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close this bookBasic Laboratory Procedures in Clinical Bacteriology (WHO; 1991; 128 pages)
View the documentPreface
View the documentIntroduction
open this folder and view contentsQuality assurance in microbiology
close this folderPart I. Bacteriological investigations
open this folder and view contentsBlood
open this folder and view contentsCerebrospinal fluid
open this folder and view contentsUrine
open this folder and view contentsStool
open this folder and view contentsLower respiratory tract infections
close this folderUpper respiratory tract infections
View the documentIntroduction
View the documentThe normal flora of the pharynx
View the documentBacterial agents of pharyngitis
View the documentCollection and dispatch of specimens
View the documentDirect microscopy
View the documentCulture and identification
View the documentSusceptibility testing
open this folder and view contentsSexually transmitted diseases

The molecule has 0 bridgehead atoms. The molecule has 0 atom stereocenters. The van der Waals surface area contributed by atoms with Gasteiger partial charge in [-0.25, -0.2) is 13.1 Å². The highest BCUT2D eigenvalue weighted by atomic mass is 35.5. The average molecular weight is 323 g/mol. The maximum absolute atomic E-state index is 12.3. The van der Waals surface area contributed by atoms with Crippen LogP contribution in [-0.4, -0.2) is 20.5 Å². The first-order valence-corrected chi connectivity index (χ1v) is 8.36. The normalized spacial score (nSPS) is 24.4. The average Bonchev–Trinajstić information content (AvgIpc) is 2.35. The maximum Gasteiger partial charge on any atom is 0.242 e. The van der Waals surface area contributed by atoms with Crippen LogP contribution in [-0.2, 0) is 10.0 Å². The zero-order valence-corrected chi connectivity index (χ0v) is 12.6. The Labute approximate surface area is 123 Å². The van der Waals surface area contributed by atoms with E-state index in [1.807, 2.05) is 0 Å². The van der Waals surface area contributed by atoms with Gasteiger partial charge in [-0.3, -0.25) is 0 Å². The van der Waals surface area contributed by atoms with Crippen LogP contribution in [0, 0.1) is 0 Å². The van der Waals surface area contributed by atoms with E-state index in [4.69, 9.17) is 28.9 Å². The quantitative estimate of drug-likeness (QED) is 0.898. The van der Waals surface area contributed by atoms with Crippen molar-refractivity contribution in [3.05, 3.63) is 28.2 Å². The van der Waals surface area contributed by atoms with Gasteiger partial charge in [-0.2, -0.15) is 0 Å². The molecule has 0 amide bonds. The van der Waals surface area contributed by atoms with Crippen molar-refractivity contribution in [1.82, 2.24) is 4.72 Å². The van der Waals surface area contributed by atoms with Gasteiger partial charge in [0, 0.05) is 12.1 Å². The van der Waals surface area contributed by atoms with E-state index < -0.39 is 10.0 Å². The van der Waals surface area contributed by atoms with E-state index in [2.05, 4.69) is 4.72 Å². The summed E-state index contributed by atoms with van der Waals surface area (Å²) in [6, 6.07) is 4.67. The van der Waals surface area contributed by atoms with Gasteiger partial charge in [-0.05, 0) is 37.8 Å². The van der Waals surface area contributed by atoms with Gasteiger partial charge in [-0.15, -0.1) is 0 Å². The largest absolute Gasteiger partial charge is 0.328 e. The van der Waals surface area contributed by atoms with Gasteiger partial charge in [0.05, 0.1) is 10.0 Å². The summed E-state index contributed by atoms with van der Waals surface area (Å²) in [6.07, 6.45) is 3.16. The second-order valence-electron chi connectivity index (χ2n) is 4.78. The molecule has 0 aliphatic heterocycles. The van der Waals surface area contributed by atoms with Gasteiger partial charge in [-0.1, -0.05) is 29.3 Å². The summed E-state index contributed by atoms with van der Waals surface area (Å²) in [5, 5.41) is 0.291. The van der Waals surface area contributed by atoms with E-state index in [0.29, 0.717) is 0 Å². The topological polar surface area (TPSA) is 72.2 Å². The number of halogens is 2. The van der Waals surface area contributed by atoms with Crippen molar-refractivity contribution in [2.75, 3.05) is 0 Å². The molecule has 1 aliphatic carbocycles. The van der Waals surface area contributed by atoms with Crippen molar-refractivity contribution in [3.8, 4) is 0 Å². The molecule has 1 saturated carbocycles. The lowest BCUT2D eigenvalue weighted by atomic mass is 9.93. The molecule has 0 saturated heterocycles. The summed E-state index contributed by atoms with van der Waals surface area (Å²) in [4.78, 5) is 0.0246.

open this folder and view contentsPurulent exudates, wounds, and abscesses
open this folder and view contentsAnaerobic bacteriology
open this folder and view contentsAntimicrobial susceptibility testing
open this folder and view contentsPart II. Essential media and reagents for isolation and identification of clinical pathogens
View the documentSelected further reading
View the documentSelected WHO publications of related interest
View the documentBack Cover

Collection and dispatch of specimens

Ideally, specimens should be collected by a physician or other trained personnel. The patient should sit in front of a light source. While the tongue is kept down with a tongue depressor, a sterile cotton-wool swab is rubbed vigorously over each tonsil, over the back wall of the pharynx, and over any other inflamed area. Care should be taken not to touch the tongue or buccal surfaces. It is preferable to take two swabs from the same areas. One can be used to prepare a smear, while the other is placed into a glass or plastic container and sent to the laboratory. Alternatively, both swabs may be placed in the container and dispatched to the laboratory. If the specimen cannot be processed within 4 hours, the swab should be placed in a transport medium (e.g., Amies or Stuart).

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